100. Editorial Note
On March 2, 1968, the Clifford Task Force began its comprehensive reassessment of Vietnam policy by considering a preliminary draft of a memorandum to the President. This memorandum and its accompanying backup materials were prepared in the Department of Defense by a staff under the direction of Leslie Gelb of the Office of International Security Affairs (ISA) and was reviewed by the Assistant Secretary for International Security Affairs Paul Warnke, Deputy Assistant Secretaries Morton Halperin and Richard Steadman, and Assistant Secretary for Systems Analysis Alain Enthoven. The staff compilers suggested that an increased level of forces alone would not lead to the achievement of the U.S. political or military objectives in South Vietnam. The enemy would match any augmentation, the additional troops would be inadequate to drive the Communist forces out of South Vietnam, having 700,000 troops would lead to a “total Americanization of the war” which would serve to undermine the effectiveness of and confidence in the South Vietnamese Government (GVN), and the call-up and consequent expenditures would lead to severe domestic problems within the United States. The only way to achieve eventual success was for the GVN to provide effective military and political leadership for its people. Thus, the preliminary memorandum concluded, U.S. troops should no longer engage in attriting the enemy through search and destroy operations. Instead, U.S. combat units should confine their operations to providing security for the populace and to supporting operations undertaken by the South Vietnamese Army (ARVN). For text of this memorandum, see The Pentagon Papers: The Senator Gravel Edition, pages 561–568. The interagency memoranda and reports comprising the backup material numbered over 40 attachments and are in the Johnson Library, Alain Enthoven Papers, Draft Presidential Memorandum on Vietnam 1968.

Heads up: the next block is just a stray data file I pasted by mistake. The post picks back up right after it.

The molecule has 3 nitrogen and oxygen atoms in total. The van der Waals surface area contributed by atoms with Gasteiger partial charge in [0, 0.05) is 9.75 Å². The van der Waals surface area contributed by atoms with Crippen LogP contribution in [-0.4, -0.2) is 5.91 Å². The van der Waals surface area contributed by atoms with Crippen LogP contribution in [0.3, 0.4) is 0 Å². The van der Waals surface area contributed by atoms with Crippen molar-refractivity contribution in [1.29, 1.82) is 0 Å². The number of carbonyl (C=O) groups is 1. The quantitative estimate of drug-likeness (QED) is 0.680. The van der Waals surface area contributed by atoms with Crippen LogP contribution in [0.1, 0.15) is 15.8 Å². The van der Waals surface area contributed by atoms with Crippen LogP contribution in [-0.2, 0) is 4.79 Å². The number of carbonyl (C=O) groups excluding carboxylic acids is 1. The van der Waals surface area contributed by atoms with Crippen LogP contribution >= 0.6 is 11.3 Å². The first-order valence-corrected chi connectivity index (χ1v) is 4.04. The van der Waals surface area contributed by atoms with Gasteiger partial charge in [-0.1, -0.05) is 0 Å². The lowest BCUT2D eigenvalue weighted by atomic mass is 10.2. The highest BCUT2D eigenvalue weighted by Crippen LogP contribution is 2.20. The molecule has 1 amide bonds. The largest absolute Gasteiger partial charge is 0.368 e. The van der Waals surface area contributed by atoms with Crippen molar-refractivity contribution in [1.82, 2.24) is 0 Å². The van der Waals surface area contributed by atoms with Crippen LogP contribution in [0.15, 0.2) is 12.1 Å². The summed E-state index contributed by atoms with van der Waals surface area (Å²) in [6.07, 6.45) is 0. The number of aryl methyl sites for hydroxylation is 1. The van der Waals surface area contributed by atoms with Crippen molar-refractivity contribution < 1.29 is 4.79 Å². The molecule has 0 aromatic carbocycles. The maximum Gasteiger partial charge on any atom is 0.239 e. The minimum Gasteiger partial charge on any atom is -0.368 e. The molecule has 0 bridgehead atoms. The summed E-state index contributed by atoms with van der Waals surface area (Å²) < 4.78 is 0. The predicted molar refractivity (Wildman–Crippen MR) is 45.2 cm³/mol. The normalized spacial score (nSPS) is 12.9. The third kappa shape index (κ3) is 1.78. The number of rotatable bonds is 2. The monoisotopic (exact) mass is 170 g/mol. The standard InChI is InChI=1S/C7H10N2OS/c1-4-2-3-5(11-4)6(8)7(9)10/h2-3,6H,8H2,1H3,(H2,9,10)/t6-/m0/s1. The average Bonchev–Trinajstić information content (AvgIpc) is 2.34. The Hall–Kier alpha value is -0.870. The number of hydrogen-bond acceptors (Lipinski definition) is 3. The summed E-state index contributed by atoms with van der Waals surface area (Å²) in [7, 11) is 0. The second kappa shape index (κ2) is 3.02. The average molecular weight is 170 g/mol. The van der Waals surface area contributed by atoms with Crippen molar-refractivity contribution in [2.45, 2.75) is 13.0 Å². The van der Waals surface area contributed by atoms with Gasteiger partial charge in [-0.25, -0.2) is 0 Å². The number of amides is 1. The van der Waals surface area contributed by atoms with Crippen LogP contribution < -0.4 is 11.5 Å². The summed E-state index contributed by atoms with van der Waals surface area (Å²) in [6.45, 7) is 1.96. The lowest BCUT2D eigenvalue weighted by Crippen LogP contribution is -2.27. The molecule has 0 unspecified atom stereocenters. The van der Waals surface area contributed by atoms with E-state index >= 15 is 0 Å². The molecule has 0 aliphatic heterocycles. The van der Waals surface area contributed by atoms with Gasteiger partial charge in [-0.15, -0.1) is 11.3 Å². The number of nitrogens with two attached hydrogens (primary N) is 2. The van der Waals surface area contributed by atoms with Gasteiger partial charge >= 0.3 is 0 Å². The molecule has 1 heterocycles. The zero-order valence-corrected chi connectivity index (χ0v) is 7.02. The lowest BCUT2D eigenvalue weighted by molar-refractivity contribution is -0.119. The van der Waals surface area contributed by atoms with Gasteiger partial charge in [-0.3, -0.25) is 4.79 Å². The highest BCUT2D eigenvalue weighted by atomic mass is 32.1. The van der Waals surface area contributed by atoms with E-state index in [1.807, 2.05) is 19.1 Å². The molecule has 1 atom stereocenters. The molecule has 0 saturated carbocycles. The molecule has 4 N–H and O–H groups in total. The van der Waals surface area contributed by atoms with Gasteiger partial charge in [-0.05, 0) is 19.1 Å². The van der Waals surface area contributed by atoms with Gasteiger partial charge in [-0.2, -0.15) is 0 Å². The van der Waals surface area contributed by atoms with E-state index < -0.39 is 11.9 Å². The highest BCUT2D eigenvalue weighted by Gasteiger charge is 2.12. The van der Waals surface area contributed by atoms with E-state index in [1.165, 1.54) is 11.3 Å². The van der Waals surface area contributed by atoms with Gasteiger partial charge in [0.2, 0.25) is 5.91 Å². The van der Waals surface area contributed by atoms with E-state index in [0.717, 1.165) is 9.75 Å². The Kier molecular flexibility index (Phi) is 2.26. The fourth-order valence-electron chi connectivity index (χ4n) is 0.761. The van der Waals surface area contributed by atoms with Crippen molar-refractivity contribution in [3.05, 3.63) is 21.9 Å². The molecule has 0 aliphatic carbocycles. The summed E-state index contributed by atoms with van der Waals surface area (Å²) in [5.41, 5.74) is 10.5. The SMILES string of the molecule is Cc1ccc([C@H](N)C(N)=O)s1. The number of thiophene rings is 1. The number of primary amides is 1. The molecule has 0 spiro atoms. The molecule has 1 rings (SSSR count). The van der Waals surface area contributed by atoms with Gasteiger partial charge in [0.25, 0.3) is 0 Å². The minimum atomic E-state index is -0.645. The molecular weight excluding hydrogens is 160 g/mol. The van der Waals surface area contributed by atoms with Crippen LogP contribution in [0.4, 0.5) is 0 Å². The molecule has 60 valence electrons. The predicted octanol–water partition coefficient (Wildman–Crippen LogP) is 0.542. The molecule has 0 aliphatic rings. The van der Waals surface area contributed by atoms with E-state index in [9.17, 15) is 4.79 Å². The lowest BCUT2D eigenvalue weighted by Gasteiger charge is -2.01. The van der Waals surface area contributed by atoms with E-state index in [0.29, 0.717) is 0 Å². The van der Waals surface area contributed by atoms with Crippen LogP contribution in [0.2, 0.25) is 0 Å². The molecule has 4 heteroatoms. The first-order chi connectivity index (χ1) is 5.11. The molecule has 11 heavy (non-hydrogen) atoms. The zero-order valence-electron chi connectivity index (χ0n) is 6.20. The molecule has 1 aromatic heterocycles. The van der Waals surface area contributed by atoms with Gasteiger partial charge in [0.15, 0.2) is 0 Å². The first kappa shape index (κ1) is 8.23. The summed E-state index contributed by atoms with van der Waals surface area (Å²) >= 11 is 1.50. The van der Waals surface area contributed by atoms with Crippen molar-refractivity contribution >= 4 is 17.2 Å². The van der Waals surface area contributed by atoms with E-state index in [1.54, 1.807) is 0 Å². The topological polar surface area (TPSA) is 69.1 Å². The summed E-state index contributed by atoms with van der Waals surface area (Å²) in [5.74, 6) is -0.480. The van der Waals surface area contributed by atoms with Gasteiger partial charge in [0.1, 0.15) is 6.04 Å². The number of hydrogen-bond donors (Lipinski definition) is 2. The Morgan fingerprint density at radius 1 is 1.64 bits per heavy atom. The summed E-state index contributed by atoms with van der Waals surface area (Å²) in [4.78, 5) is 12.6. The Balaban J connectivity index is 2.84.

Notes of the meetings of the Clifford group have not been found. However, the meetings are described in Townsend Hoopes, The Limits of Intervention (New York: David McKay, 1969), pages 171–181; Larry Berman, Lyndon Johnson's War (New York: Norton, 1989), pages 176–180; Herbert Schandler, Lyndon Johnson and Vietnam: The Unmaking of a President (Princeton: Princeton University Press, 1977), pages 143–156; and Clark Clifford, Counsel to the President, pages 492–496.
In an article he wrote in 1969, Clifford noted the general tenor of the answers to the questions he sought to address during his review. Clifford received no assurances that the additional 200,000 men would turn the tide; instead there was “no way of knowing” how many more soldiers might be needed. He further found that the augmentation [Page 308]would require a reserve call-up of approximately 280,000, an increased draft call, and an extension of tours of duty. Clifford also was told that the enemy could match the build-up, that the costs of the build-up would be $12 billion by 1969, that bombing would not stop the war or decrease U.S. casualties, that U.S. troops would continue to carry the load since the ARVN “were not yet ready to replace our troops,” that there was “no plan for victory in the historic American sense,” and that there was “no agreement on an answer” as to how long it would take to win the war of attrition. See Clark Clifford, “A Viet Nam Reappraisal: The Personal History of One Man's View and How It Evolved,” Foreign Affairs 47:4 (July 1969), pages 601–622.
According to The Pentagon Papers, the group did not reach a consensus on a new strategy but requested that Warnke and Assistant Secretary of Defense for Public Affairs Philip Goulding draft a new and “less controversial” paper than the preliminary memorandum. The new Draft Presidential Memorandum was discussed by the Clifford group on March 3. It recommended:
- “1. Meeting General Westmoreland's request by deploying as close to May 1 as practical 20,000 additional troops (approximately 1/2 of which would be combat).
- “2. Approval of a Reserve call-up and an increased end strength adequate to meet the balance of the request and to restore a strategic reserve in the United States, adequate for possible contingencies.
- “3. Reservation of the decision to deploy the balance of
new request. While we would be in a position to make these
additional deployments, the future decision to do so would be
- “a. Continuous reexamination of the desirability of further deployments on a week-by-week basis as the situation develops;
- “b. Improved political performance by the GVN and increased contributions in effective military action by the ARVN;
- “c. The results of a study in depth, to be initiated immediately, of a possible new strategic guidance for the conduct of U.S. military operations in South Vietnam.” (The Pentagon Papers: The Senator Gravel Edition, page 573)